Early Intervention Pays Off

Lenawee County supporters of early childhood education are hoping a new study will show the importance of preparing children to learn before they enter kindergarten. The study by Wilder Research of Minnesota says that state spending over the past 25 years to educate Michigan children prior to kindergarten saved taxpayers $1.15 billion last year in other costs - with reduced spending on students repeating grades, special education programs, abuse and neglect, and the juvenile corrections and adult criminal justice systems. "This is something we've known," said Margaret Gross, director of Lenawee Great Start, an agency that works with the private and public sectors to meet the needs of local children and families. "Programs throughout the county have been able to document this kind of success. But in order to really make the case to the general public, this (study) is delightful, because we now have someone besides us making this point." To read more, click here

Mortality Rates for Pediatric Rheumatology Patients Significantly Lower Than Previously Reported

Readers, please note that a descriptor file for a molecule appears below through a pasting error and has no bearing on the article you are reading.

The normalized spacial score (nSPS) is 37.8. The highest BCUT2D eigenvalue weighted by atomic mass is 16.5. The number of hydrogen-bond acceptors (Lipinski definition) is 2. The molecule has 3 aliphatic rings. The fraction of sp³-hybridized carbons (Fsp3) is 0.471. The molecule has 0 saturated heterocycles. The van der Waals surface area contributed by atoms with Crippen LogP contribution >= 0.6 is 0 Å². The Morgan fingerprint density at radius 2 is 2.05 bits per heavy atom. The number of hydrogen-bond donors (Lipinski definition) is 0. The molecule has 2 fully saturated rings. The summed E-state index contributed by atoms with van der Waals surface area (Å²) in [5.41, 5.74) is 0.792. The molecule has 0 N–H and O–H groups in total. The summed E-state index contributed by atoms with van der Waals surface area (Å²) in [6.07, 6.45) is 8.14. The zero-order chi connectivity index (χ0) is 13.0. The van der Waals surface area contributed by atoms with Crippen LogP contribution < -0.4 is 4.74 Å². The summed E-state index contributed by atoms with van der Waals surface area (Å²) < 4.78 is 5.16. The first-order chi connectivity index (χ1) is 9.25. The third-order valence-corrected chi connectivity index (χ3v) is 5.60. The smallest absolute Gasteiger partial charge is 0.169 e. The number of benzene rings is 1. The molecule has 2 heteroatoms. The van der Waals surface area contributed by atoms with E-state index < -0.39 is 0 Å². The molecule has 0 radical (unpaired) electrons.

A recent study by researchers from the Cleveland Clinic found that the overall mortality rate in the U.S. for all pediatric patients with rheumatic diseases was not worse than the age and sex-adjusted population. Furthermore, mortality rates were significantly lower than reported in previous studies of rheumatic diseases and conditions that are associated with increased mortality. Details of the study appear in the February issue of Arthritis & Rheumatism, a journal published by Wiley-Blackwell on behalf of the American College of Rheumatology. The Childhood Arthritis and Rheumatology Research Alliance (CARRA) estimates that 300,000 children in the U.S. suffer from some form of arthritis or rheumatic disease. According to CARRA, childhood arthritis is the #1 cause of acquired disability in children and is the 6th most common chronic childhood disease. To read more, click here

Lead Levels May Be the Cause of ADHD?

Two separate studies have found a link between lead in the blood and ADHD. It is not the first time the theory has been presented that lead may be one of the main causes of Attention Deficit/Hyperactivity Disorder, but it is the first time they have found strong scientific evidence to back it. Joel Nigg of the Oregon Health & Science University has performed two studies to find proof of the link between the two. According to his findings, up to 30% of the cause of ADHD could be specifically related to higher levels of lead that are found within the blood. This lead gathers and sticks to the striatum and frontal cortex within a child's brain. This leads certain genes to become overly active, and others to become inactive. To read more, click here